Have You Died?

“In his book, The Cross of Christ, F. J. Huegel quotes from the Sunday School Times as follows:

Dr. J. G. Fleming tells how, in the days of the Boxer uprising in China [the Chinese uprising to violently eliminate foreign influence in China], Boxers captured a mission school, blocked all gates but one, [laid] a [makeshift] cross before it, and sent in word that anyone who trampled on that cross [thus renouncing their faith] would go free, but that anyone who stepped around it would be killed. The first seven, we are told, trampled on the cross, and were allowed to go free. The eighth, a girl, knelt before the cross, and was shot [dead]. All the rest in a line of a hundred students followed her example [and fate].”

Our history, the believing church of Christ, is saturated with blood. Even in these modern times there are a multitude of Christians who have died for the testimony of Christ. A REPORT FOR THE YEAR 1996 DOCUMENTED THAT 160,000 CHRISTIAN’S WERE MARTYRED FOR THEIR FAITH.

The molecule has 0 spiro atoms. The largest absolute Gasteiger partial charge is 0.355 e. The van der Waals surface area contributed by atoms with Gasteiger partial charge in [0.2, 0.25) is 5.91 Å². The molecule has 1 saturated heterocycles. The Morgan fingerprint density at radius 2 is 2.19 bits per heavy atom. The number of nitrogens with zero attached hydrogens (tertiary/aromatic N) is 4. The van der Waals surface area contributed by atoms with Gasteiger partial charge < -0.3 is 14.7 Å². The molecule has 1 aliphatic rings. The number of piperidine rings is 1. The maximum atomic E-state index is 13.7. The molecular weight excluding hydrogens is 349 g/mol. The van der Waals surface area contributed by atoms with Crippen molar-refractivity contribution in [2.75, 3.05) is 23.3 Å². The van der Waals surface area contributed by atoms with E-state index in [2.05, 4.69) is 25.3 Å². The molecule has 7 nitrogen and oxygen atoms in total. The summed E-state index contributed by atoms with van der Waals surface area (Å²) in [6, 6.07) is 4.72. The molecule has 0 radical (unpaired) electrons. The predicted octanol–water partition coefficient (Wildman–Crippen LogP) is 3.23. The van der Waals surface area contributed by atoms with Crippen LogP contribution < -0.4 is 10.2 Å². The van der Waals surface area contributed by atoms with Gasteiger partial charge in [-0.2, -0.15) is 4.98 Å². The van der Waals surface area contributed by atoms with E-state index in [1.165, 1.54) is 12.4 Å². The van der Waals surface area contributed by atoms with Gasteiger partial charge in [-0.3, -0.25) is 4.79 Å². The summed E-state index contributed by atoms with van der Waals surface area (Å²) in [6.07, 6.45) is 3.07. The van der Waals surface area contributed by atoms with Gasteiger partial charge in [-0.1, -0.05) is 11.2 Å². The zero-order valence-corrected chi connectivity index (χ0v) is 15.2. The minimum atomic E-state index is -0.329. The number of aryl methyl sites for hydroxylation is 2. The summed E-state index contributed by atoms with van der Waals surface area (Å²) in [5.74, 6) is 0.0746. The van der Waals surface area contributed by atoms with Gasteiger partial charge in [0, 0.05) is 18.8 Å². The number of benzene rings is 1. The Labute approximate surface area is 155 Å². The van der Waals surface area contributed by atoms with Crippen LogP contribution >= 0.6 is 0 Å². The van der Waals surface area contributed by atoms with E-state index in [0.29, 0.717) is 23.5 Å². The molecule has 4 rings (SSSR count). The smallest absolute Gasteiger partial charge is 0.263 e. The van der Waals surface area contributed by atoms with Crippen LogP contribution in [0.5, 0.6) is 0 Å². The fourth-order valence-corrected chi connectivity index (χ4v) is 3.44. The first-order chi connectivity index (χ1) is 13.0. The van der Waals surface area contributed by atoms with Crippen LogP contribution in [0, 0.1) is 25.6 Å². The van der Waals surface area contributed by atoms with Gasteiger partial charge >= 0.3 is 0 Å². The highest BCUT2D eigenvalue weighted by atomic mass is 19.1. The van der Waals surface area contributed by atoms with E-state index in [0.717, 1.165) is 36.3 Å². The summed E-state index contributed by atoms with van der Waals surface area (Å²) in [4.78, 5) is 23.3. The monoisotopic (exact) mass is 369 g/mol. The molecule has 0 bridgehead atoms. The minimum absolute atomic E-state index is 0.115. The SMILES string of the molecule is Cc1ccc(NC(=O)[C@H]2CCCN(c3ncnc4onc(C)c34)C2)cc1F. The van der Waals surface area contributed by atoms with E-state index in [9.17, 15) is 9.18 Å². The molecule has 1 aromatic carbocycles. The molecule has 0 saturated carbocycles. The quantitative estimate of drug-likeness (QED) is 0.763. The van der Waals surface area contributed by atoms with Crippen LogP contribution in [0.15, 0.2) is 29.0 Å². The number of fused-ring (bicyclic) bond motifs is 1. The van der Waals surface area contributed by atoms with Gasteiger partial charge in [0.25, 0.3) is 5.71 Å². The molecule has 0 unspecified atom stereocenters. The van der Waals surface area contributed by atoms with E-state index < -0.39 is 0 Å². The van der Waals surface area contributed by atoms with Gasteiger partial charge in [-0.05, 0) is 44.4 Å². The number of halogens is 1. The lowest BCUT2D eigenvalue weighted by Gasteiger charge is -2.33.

There have been more Christians killed in the 20th century than in the previous nineteen centuries combined – as reported by U.S. House Resolution. Scripps-Howard News Service, September 28, 1996

The young girl in particular had already died with Christ, before she could die for Him, and she also set an example to others that inspired they join her in death for their saviour.

The great challenge for the unsaved, as you once were, is overcoming darkness and submitting to the light of Christ. The second step for the believer is the step of faith, not for salvation, but conscious SANCTIFICATION that believes God’s perspective in spite of my feelings, to live from a position of having been forgiven all my sins. The third and final stage is the most profound and painful of all three; being found crucified with Christ. God draws us progressively through our life of faith to the acceptance of being co-crucified with Christ.

“[God’s] calculated failure [in our lives] is used to cause us to move beyond the early infant enthusiasm to the place where we have to dig in and settle down on the explicit truth of the Word. Before we can grow in any aspect of truth, we must be established in the knowledge of it. …Our Father understands all this, and He takes the initiative in the matter. He drops the seed of dissatisfaction into our hearts: He begins to show us that there [must be] far more to this Christian life than just being saved and active for Him.” [1]

Most Christians still wander in the throes of Roman chapter 7: